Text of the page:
Valerie Richardson of The Colorado Observer provides background on HB 1113’s 8-5 defeat in committee, as well as other efforts to deal with last year’s SB 252 impact on rural Colorado.
Full text of testimony presented by the Independence Institute:
Testimony on behalf of
HB 1113 Electric Renewable Energy Standard Reduction, Room 0112
January 30, 2014
House Transportation and Energy Committee
Mr. Chairman and Members of the Committee,
My name is Michael Sandoval. I am an Energy Policy Analyst and Investigative Reporter for the Energy Policy Center at the Independence Institute.
Thank you for allowing me the opportunity to testify today on behalf of House Bill 1113.
At the Independence Institute, we are agnostic on energy resources. It is our strong belief that the choice of energy resources should come from the demands of the free market, and not from the preferences of policymakers, lobbyists, or special interest groups.
The goal of the Energy Policy Center is to promote a free market in energy production, where no protections, subsidies, or regulations result in energy winners and losers. We advocate that government remain neutral, which then encourages a level playing field. That is the best way to ensure that consumers reap the benefits of a healthy energy market – competition, lower prices, and more options.
HB 1113 affords utilities the flexibility they need to meet electricity demand in the most cost effective way. HB 1113 is an energy freedom bill that does not preclude utilities from incorporating wind, solar, or other renewable energy sources from the achieving a minimum percentage of electricity that electric service providers must generate. Rather it allows utilities to achieve that mix in a way that does not force them to rush to comply in coming years.
HB 1113 would eliminate the step-increases mandated by previous legislation that would negatively affect utilities’ ability to respond to customer demands and force ratepayers to contend with ever increasing costs of energy in Colorado.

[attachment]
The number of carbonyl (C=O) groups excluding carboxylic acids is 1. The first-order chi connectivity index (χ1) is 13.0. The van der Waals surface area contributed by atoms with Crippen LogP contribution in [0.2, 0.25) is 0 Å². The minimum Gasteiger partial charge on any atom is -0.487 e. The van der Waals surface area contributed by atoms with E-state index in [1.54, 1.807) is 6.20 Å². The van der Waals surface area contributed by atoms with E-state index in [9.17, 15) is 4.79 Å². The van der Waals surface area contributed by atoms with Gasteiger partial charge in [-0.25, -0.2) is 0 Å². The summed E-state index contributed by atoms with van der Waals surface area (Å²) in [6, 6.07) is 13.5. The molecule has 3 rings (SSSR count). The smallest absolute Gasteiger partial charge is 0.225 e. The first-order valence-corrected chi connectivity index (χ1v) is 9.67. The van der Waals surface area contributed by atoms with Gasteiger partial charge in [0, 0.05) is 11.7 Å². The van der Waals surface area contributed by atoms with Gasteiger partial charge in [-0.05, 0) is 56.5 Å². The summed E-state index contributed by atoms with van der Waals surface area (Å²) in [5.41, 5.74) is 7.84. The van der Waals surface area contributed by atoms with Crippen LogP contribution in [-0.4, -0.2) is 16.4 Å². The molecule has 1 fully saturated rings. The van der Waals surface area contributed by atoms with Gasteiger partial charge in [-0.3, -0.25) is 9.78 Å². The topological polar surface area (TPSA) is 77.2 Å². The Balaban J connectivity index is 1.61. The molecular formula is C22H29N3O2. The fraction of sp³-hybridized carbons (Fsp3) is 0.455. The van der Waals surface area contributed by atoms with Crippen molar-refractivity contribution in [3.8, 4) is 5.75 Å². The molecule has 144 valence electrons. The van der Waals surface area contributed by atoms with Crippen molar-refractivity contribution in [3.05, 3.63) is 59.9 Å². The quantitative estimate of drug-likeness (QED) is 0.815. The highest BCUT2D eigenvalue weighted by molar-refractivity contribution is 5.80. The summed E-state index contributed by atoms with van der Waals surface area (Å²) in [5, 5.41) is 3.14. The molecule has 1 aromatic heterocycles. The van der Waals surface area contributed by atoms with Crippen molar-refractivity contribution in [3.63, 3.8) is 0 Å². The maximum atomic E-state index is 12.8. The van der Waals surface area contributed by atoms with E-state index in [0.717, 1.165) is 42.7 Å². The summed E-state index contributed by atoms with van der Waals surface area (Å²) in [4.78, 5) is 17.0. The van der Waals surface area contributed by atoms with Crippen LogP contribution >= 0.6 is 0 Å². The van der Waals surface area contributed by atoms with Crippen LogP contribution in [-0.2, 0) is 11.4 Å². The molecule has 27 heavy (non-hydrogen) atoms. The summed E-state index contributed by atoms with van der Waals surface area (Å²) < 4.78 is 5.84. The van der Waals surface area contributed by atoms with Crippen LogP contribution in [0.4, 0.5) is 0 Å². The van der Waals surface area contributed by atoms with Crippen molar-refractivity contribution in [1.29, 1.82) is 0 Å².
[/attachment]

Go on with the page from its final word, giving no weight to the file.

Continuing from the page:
The most recent numbers from the Energy Information Administration indicate where Colorado sits vis-à-vis its neighbors when it comes to the average retail price of electricity to the residential sector. As of October 2013, Colorado ranks 27th, with a residential retail cost that exceeds that of Kansas, New Mexico, Wyoming, Nebraska, Montana, Oklahoma, and Idaho.
When looking at the EIA’s census division of Mountain states, Colorado’s average retail price of electricity for residential customers is second behind only Nevada. When it comes to commercial and industrial electricity, Colorado’s average retail price is the highest in the Mountain region in both categories, for 2012 and 2013.
According to the Database of State Incentives for Renewables and Efficiency, in 2013 Colorado renewable portfolio standard of 30 percent by 2020 is the highest in the entire Rocky Mountain region, trailing only the west coast state of California.
The Independence Institute believes HB 1113 addresses concerns about the state’s market-skewing renewable portfolio standard’s impact upon utilities and ratepayers. The step-change increases in the state’s renewable energy mandate over the course of the next few years will result in higher costs for utilities and ratepayers alike.
These increased costs will likely result in job losses, higher costs for consumers, and a loss of competitiveness for Colorado businesses in comparison to neighboring states without or with lower renewable energy standards. HB 1113’s 15 percent figure would bring the state more in line with states throughout the Mountain region.
Again, aligning minimums between investor-owned utilities and cooperative electric associations will level the playing field that will keep electricity rates competitive, but will not prevent individual providers from exceeding those minimums with a market mix of conventional and renewable sources, including wind and solar, that best fits their own market profile and satisfies the needs of their customers.
In conclusion, HB 1113 gives utilities the flexibility to adjust power sources as needed and respond to needs of consumers—and not the demands of special interests—from 2014 and thereafter.
As I stated at the beginning it is the strong belief of the Independence Institute that the choice of energy resources should come from the demands of the free market, and not from the preferences of policymakers, lobbyists, or special interest groups and we believe that HB 1113 is consistent with that principle.